Installing Solar + Storage Can Help Customers Ride Out Seasonal Grid Outages


Batteries


Published on July 20th, 2020 |
by Kyle Field





July 20th, 2020 by  


It’s that time of the year again in Southern California when the weather gets warm and the masses head to the beach. As a lifelong resident, beach weather is the proverbial oven that starts to cook the local vegetation, leading to an increased risk of wildfires. These are a very real threat and in 2017, the Thomas Fire torched my family home.

Many of these fires are started by downed power lines as a result of improper maintenance, high winds, and a wide range of difficult to control factors. In response to repeatedly being blamed for fires, many utilities across the state have adopted a practice of proactively shutting down the most risky transmission lines under a new practice called Public Safety Power Shutoffs (PSPS).

Image courtesy: Eaton

KEYT said these events are usually by triggered by weather-related events. “The NWS warning is usually issued in hot or extreme heat when sustained winds are blowing at 25 mph or gusts hit 35 mph,” KEYT reporter Beth Farnsworth said in the article. “Humidity levels must be less than 15% for at least six hours.”

These power disconnects can come with little to no notice and can range from a few hours up to a few weeks in duration. Let me say that again: local utilities can shut off electricity to thousands of customers with little to no notice for several weeks at a time. In a developed country. In 2020. For real.

Thankfully, it’s super easy for those very same customers in one of the sunniest places in the world, Southern California, to add solar and storage to their home. Adding batteries to a home is a lot like adding a generator to your home as a backup power source, but the real secret in the sauce is pairing batteries with rooftop solar. In this configuration, the rooftop solar will continuously recharge the home battery, allowing the system to provide power to a home for much longer.

The author’s Tesla Solarglass v2-powered home. Image courtesy: Chuck Field

When we rebuilt our home after the fire, we chose a solar plus storage installation for this very reason. Batteries do improve the return on investment for solar systems in many areas, but the prospect of having the power to our home shut down for days or weeks on end was also a significant factor.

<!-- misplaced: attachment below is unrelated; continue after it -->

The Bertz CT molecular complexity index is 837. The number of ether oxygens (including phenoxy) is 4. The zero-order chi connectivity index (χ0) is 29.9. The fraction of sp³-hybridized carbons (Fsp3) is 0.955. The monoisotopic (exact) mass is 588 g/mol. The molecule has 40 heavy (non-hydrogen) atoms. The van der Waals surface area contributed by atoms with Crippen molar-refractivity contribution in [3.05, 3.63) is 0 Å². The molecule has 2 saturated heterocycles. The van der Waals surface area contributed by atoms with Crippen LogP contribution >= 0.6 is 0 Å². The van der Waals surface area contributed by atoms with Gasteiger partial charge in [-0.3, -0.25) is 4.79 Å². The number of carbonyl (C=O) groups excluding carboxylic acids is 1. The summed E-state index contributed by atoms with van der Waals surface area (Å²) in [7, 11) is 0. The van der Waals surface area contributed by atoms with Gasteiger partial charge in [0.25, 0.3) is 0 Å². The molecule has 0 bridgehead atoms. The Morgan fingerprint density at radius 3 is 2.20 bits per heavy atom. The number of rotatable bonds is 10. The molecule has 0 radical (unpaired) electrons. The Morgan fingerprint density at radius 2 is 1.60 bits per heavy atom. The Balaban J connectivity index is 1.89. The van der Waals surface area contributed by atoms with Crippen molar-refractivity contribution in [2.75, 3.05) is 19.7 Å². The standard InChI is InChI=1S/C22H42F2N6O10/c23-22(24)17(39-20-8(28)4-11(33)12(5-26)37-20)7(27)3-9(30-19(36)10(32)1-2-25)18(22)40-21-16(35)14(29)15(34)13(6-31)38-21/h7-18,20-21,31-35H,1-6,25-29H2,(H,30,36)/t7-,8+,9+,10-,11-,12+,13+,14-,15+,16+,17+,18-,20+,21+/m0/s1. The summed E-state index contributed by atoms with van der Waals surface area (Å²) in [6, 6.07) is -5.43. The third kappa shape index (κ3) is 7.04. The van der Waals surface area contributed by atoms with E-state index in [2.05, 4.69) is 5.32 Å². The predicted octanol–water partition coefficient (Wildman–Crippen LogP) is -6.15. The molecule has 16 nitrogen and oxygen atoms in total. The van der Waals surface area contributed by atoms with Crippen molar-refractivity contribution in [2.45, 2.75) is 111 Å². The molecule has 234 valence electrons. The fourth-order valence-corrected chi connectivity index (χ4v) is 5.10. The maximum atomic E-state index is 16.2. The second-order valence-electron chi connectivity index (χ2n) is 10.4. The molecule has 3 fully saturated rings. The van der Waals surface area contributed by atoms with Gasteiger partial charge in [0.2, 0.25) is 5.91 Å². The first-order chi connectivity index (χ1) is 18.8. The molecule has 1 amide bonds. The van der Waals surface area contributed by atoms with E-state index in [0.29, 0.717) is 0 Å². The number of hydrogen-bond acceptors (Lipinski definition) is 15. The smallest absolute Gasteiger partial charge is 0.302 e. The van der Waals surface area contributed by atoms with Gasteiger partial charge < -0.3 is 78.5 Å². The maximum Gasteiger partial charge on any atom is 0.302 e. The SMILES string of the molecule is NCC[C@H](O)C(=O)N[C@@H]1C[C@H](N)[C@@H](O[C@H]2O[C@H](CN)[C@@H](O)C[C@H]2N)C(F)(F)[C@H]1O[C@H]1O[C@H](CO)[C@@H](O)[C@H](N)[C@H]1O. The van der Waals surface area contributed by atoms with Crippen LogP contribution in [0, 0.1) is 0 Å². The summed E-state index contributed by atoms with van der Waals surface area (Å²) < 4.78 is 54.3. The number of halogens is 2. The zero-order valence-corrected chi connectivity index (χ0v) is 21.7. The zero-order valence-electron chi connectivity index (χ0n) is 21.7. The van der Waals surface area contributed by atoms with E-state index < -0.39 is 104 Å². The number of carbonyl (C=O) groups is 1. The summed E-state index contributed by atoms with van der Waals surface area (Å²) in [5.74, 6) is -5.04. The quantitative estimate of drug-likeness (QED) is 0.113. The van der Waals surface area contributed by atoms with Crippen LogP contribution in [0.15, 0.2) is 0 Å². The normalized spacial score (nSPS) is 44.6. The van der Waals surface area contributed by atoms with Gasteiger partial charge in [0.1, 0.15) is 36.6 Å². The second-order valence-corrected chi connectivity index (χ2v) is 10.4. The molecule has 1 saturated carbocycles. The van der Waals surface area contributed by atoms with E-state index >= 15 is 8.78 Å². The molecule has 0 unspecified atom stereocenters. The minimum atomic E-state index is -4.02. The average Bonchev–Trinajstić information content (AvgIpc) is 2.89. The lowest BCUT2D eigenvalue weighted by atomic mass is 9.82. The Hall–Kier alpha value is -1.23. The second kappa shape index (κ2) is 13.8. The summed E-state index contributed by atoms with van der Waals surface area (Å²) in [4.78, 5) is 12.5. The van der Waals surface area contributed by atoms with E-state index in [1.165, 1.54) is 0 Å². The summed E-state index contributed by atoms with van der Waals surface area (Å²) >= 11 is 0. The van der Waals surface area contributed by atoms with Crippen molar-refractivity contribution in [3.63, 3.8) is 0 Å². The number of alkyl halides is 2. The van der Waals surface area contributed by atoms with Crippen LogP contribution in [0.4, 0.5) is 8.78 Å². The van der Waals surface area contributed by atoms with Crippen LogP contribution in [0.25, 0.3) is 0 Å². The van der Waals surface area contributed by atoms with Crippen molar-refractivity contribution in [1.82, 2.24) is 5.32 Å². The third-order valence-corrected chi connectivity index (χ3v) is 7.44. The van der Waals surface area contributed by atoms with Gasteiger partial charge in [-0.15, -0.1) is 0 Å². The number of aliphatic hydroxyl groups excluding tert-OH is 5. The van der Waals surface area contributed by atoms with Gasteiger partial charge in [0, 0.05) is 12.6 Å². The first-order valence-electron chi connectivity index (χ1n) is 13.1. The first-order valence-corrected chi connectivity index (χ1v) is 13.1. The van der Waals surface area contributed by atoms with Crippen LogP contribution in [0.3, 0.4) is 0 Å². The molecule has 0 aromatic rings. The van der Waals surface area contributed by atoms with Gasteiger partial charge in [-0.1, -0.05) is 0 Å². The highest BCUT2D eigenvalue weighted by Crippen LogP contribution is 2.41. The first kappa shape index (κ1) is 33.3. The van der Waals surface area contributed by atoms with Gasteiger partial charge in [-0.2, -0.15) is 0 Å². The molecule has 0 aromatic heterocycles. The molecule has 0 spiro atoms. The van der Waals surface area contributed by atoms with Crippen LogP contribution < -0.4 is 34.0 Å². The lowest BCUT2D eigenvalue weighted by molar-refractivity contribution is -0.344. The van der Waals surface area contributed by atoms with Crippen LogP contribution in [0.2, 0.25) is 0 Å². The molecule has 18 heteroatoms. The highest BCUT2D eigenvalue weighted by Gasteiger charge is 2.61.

We have yet to have a long duration PSPS event in our new home, but we have already weathered smaller storms and came out the other end unscathed. In a longer event, we would likely pay closer attention to which large appliances were using power, when we charged our EVs, and turned the hot tub off, but I’m confident our 10.6kW Tesla Solarglass Roof and 2 Tesla Powerwalls would provide sufficient power for us to keep our food from spoiling and power all our daily activities with minimal interruptions, if any.

Numerous solar providers in the area offer residential energy storage solutions bundled with rooftop solar, whether it be traditional panels from Sunrun (which recently acquired Vivint), Tesla, local installers, or a building integrated photovoltaic (BIPV) product like Tesla’s Solarglass Roof or Exasun’s solar roof tiles.

At the end of the day, the core message is that we have sustainable solutions that not only help homeowners save money on energy month to month, that reduce your carbon footprint, can power your electric vehicle, but they can also help you get through grid outages long or short when you add storage.

Feel free to use my Tesla referral code for your Tesla Solar purchase if you’re inclined to see if they are a good fit. Currently, you’ll get a $100 reward for using a referral code like mine. If you use my code (https://ts.la/kyle623), I also get a reward from Tesla which help us be more financially sustainable here at CleanTechnica. 

Source: KEYT (h/t Dennis Pascual) 

 

Latest CleanTechnica.TV Episode


Latest Cleantech Talk Episodes


Tags: , ,





About the Author

I’m a tech geek passionately in search of actionable ways to reduce the negative impact my life has on the planet, save money and reduce stress. Live intentionally, make conscious decisions, love more, act responsibly, play. The more you know, the less you need. TSLA investor.













Source link